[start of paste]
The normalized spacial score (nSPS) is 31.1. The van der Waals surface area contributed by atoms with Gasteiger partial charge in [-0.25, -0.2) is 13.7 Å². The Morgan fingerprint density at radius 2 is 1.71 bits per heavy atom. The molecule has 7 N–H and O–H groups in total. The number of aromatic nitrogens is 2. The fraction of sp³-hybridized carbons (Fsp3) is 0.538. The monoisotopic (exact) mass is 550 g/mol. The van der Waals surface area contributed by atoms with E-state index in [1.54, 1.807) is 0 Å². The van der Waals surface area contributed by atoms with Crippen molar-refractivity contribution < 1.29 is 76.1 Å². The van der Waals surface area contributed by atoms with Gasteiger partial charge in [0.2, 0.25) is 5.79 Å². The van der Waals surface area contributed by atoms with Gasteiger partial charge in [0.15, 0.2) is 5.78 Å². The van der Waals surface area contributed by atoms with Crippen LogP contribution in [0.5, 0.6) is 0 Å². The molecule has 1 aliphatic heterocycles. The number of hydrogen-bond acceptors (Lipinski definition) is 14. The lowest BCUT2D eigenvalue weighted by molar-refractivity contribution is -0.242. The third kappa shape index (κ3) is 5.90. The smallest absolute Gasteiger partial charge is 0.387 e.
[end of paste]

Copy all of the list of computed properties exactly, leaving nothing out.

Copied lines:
The normalized spacial score (nSPS) is 31.1. The van der Waals surface area contributed by atoms with Gasteiger partial charge in [-0.25, -0.2) is 13.7 Å². The Morgan fingerprint density at radius 2 is 1.71 bits per heavy atom. The molecule has 7 N–H and O–H groups in total. The number of aromatic nitrogens is 2. The fraction of sp³-hybridized carbons (Fsp3) is 0.538. The monoisotopic (exact) mass is 550 g/mol. The van der Waals surface area contributed by atoms with E-state index in [1.54, 1.807) is 0 Å². The van der Waals surface area contributed by atoms with Crippen molar-refractivity contribution < 1.29 is 76.1 Å². The van der Waals surface area contributed by atoms with Gasteiger partial charge in [0.2, 0.25) is 5.79 Å². The van der Waals surface area contributed by atoms with Gasteiger partial charge in [0.15, 0.2) is 5.78 Å². The van der Waals surface area contributed by atoms with Crippen LogP contribution in [0.5, 0.6) is 0 Å². The molecule has 1 aliphatic heterocycles. The number of hydrogen-bond acceptors (Lipinski definition) is 14. The lowest BCUT2D eigenvalue weighted by molar-refractivity contribution is -0.242. The third kappa shape index (κ3) is 5.90. The smallest absolute Gasteiger partial charge is 0.387 e.